‘The teacher said: “Of course, we Germans face our God as free men while the Jews roll in the dust”. I didn’t say anything.
‘I went out into the corridor after and he said: “Look Frank, I didn’t know you were Jewish”.
‘I said: “Professor, why would you make such remarks? You don’t believe it yourself, do you?”.
‘He said: “You must go with your times”. That is the key sentiment, why thousands joined the [Nazi] party – because you had to go with your times if you wanted promotions.’
Mrs Stock worked for the BBC and the Organisation for Economic Co-operation and Development (OECD) after leaving Germany.
She would listen to radio transmissions from her birth country during the war and flag up anything noteworthy to her superiors – such as a large gathering of soldiers.
She then met her husband Roy Macdonald Stock – a Military Cross winner – while working for the OECD in Paris in 1966.
The pair were together for 38 years before they married in 2004, and do not have any children.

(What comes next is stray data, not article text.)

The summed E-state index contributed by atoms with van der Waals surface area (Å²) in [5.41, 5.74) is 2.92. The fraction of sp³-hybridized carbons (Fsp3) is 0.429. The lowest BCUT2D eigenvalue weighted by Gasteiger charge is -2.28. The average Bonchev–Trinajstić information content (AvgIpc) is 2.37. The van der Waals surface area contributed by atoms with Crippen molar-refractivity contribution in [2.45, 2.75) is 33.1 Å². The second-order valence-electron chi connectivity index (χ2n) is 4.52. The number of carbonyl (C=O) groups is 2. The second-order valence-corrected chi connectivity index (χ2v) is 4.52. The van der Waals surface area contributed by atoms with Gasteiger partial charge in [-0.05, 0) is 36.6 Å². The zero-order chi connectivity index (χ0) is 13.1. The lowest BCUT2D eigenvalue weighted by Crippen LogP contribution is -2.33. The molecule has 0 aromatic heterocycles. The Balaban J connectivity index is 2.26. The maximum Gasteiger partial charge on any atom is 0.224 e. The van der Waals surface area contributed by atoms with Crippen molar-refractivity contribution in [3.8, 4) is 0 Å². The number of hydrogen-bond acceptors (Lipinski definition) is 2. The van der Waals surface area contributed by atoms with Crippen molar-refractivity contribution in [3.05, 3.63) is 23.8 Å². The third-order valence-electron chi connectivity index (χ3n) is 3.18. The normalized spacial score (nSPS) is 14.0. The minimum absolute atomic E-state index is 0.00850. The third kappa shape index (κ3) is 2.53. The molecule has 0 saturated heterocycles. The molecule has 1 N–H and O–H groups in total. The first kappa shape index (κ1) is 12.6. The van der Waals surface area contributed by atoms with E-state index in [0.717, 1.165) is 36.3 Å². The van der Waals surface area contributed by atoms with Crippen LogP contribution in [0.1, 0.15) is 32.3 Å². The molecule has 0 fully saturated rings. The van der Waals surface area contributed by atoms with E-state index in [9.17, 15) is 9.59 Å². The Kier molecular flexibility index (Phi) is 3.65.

Alice Frank Stock’s parents August and Valerie in 1930. She then moved to London in 1937 with her parents just two days before the start of World War Two
They left the French capital in 2009 and retired to Bristol, where Roy was from originally. He sadly died in 2011.
Mrs Stock, who recently celebrated her birthday, added: ‘I have had a good life. [I would advise] lots of walking and hiking, along with the occasional glass of red wine.’
Hitler’s apartment on Prinzregentplatz was also the birthplace of the Nazi party.
He remained the property until 1934, when he moved due to becoming Chancellor.
Although he retained ownership he returned infrequently, preferring to spend his time in Berlin or The Berghof, a rented villa near Berchtesgaden.
The building in Munich still stands and has been occupied for various usages over the years.
How Hitler plotted rise to power from his unremarkable Munich apartment